The Samurai Appliance Tech Boot Camp teaches these and other basic skills of the trade in the Boot Camp's Fundamentals of Appliance Repair course and fills in these and other knowledge gaps that many techs have. Whether you're new to the trade or you've been in it for many years but have never had the opportunity (or time) to gain these fundamental technical skills, you can learn them conveniently online at your schedule and pace right from the comfort of your computer. The lessons are a combination of text, video, and audio and most of the lessons have a quiz at the end to test your knowledge and help you think about and apply the concepts to ensure you have a firm grasp of them. Most of all, it's a fun way to learn!


Now Accepting Applications for the Samurai Appliance Tech Boot Camp Beta Class!

ATBC, boot camp and 1 more...
The Samurai Appliance Tech Boot Camp is currently in the Beta testing phase. Final pricing for tuition will be announced after the Beta phase. The Beta class will be a very small group of carefully selected early testers who agree to provide constructive feedback for improving the course. After the Beta period, all students will pay the full tuition at the current rates.

The specially-reduced tuition for the Beta class is $100 for the first half of the course, Part 1: Fundamentals. This is a fraction of what the full tuition for Part 1 will be. Financing is available.

If you would like to be considered for the Beta testing group, please submit your application by Tuesday, April 8, 2014.

The Boot Camp will be open for the Beta class to begin their studies on April 13.

Part 2 of the Boot Camp is still in development and its Beta period will be announced later.


Samurai Appliance Tech Boot Camp Sample Course

ATBC, boot camp, training, sample
We're still pecking away like little Woody Woodpeckers writing unit lessons, making screencasts, creating quizzes, working from sun up to moon rise to get Part 1 of the Samurai Appliance Tech Boot Camp ready to unleash on an unsuspecting and woefully unprepared world by April 13. Yep, that's our deadline so picked because it's right before Holy Week. Seemed like a good place for a deadline.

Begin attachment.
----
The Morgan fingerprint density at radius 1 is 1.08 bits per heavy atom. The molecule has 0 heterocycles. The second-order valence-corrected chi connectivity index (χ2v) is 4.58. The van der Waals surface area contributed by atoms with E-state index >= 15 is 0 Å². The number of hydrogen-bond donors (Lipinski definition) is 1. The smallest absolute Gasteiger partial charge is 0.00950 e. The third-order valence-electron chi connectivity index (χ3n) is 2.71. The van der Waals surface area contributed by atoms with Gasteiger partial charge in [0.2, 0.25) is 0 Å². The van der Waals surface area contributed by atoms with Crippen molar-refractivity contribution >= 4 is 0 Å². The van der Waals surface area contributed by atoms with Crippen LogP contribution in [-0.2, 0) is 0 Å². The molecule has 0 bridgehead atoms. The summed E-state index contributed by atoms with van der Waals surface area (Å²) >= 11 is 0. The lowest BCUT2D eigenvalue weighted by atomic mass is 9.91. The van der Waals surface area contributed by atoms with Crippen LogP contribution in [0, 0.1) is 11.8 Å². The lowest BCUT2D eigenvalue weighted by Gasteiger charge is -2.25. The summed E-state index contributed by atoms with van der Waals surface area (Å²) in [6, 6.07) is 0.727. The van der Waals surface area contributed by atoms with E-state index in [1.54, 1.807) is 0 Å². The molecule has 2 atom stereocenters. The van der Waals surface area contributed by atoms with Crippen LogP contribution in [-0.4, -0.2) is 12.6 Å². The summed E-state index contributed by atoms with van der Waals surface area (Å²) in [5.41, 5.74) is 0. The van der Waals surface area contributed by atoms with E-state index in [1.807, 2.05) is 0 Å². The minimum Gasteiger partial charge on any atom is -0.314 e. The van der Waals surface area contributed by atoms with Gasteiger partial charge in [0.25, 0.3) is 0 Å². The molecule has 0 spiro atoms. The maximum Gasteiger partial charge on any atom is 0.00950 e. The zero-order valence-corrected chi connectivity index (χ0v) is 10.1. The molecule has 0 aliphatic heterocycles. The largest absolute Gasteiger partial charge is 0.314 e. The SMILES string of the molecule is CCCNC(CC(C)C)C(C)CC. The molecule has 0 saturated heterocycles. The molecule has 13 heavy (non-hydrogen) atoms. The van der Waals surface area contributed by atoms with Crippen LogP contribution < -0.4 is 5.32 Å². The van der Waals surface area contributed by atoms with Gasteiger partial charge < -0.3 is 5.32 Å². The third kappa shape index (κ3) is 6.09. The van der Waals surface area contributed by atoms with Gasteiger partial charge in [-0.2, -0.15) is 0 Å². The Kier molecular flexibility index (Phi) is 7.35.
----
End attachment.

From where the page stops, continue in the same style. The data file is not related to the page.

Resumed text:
Meanwhile, as promised in my last post, I've prepared a little morsel of the course which you are invited to sample. The purpose of this sample is not so much to give you a peek into the course content, although it does that, but rather to give you an idea of the look and feel of the course. If you're not familiar with online learning, this may help give you an idea of what it's like. To take the sample course, Kommen zie hither, bitte.

The other important part of the course, which you won't see unless you're enrolled, is the forum where you can ask questions and get help on the units you're working on that are giving you trouble. Between the quizzes and the forums, Samurai Appliance Tech Boot Camp is the web's premiere interactive appliance repair learning experience.






Like - Plus - View - Connect

Facebook-icon50x50.png google-plus-icon-50x50.png YouTube-icon50x50.png linkedin-icon-50x50.png

Appliance Tech Training Scholarships for Veterans

sml_gallery_4_19_21304.jpg

Search My Blog

Latest Visitors

Random Album Image

Another View of the Board where the Wire Harness Connector Attached - Kitchenaid Dishwasher Control Board

35 user(s) viewing

0 members, 35 guests, 0 anonymous users


FAQs | Store | Memberships | Repair Videos | Academy | Newsletter | Beer Fund | Contact


Use the Appliantology Parts Finder to Get What You Need!
Enter a model number, part number, type of appliance, brand, or even a part description.
365-day return policy on all parts purchased here, even electrical parts that have been installed!

Your Sometimes-Lucid Host:
Samurai Appliance Repair Man
"If I can't help you fix your appliance and make you 100% satisfied, I will come to your home and slice open my belly,
spilling my steaming entrails onto your floor."


The Appliance Guru | Master Samurai Tech

Real Time Analytics